Sen. Bill Nelson insisted he did not want to speak about politics on Thursday. It was supposed to be a day to commemorate the nearly 3,000 Puerto Ricans who died as a result of Hurricane Maria, which savaged the island last September.
The Democrat, who is running for re-election against Florida Gov. Rick Scott, was in downtown Miami to mark the one-year anniversary of Maria’s landfall and to call attention to the many problems still plaguing Puerto Rico as its people recover from the Category 5 storm.
“You want me to get into the politics, and I don’t think on this somber, solemn occasion of the trauma that the Puerto Rican people have gone [through] should I get into a tit for tat in politics. There’s going to be plenty of time for that,” Nelson said.
But with Scott in Puerto Rico, his eighth trip to the island since the hurricane hit, and a room full of TV cameras, Nelson questioned Scott’s recent slate of trips there.
“I’ll let you judge [Scott’s efforts to help Puerto Rico], but I will ask the question, How many times did he go and help Puerto Rico before the hurricane? and compare what this senator has been trying to do for years to help Puerto Rico including the financial crisis,” Nelson said.
Asked if he would visit Puerto Rico, where he has visited several times before and after the hurricane, Nelson said he would not travel there before the general election in November.
“I do [but] not before the election,” he said. “My election is here but I expect other officials in the island will be coming to Florida and endorsing me.”
Nelson, who spoke Thursday at a press conference held at the Borinquen Medical Centers of Miami-Dade, was joined by members of the local Puerto Rican community as well as State Sen. Jose Javier Rodriguez, former Miami-Dade County Mayor Alex Penelas and Puerto Rican soap opera actor Osvaldo Rios.
The purpose of the event was to highlight efforts to speed up recovery on the island and to criticize the federal government’s preparations for Hurricane Maria and its response to the storm’s devastation.
“This should not be happening to our American citizens,” Nelson said. “FEMA [Federal Emergency Management Agency] was not prepared. The electric grid of course was already decrepit. But the preparations for restoring electricity was not there, the distribution system was not there, food sat on the docks in the harbor and as a result rotted, and the supplies and the food did not get out. And then, just to add insult to injury, the president says no more than 6 or 15 [people] died. When in fact everybody knows that it was almost 3,000.”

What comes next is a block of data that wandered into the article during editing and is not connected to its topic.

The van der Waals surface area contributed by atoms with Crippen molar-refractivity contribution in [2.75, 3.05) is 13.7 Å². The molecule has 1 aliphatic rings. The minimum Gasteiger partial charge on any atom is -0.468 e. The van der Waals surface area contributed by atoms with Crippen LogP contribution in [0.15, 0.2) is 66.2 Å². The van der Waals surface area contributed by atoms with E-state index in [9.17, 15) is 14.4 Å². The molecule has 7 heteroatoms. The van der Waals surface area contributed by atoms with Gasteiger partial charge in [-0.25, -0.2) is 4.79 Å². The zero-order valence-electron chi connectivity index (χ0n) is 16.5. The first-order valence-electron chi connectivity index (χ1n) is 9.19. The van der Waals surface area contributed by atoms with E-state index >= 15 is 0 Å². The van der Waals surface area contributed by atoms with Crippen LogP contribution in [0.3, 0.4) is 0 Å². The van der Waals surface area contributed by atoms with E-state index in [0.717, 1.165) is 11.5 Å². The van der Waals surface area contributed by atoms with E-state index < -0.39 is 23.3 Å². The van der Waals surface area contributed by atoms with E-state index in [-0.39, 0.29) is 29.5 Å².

Both Gov. Scott and U.S. Rep. Ron DeSantis, the Republican nominee for governor, have distanced themselves from Trump’s comments on the death toll.
Nelson said he was not surprised the Republicans would break from Trump over his comments, but he pointed out that Scott could not say what he would do differently in Puerto Rico had he been in Trump’s position.
“How about rebuilding the electrical system so that we have back-ups and it’s not all dependent on the generating plant down in Ponce, on the southern end of the island? How about reintegrating solar?” Nelson said. “If we plan ahead with solar, then there will be adequate back-ups when the next hurricane comes. As we know, the Carribean and even Florida is known as Hurricane Highway. So we need to be prepared for the next big one.”
Penelas, who served on the county commission in 1992 when Hurricane Andrew roared through South Florida, said it would take well over a year for Puerto Rico to rebuild.
“I think today is about recognizing that there is so much more to be done. It truly is a forgotten island,” he said. “And to me it’s ironic, especially in the political environment that we’re in now, where many people are congratulating themselves for everything that has occurred already yet they forget like the senator mentioned that there is so much need.”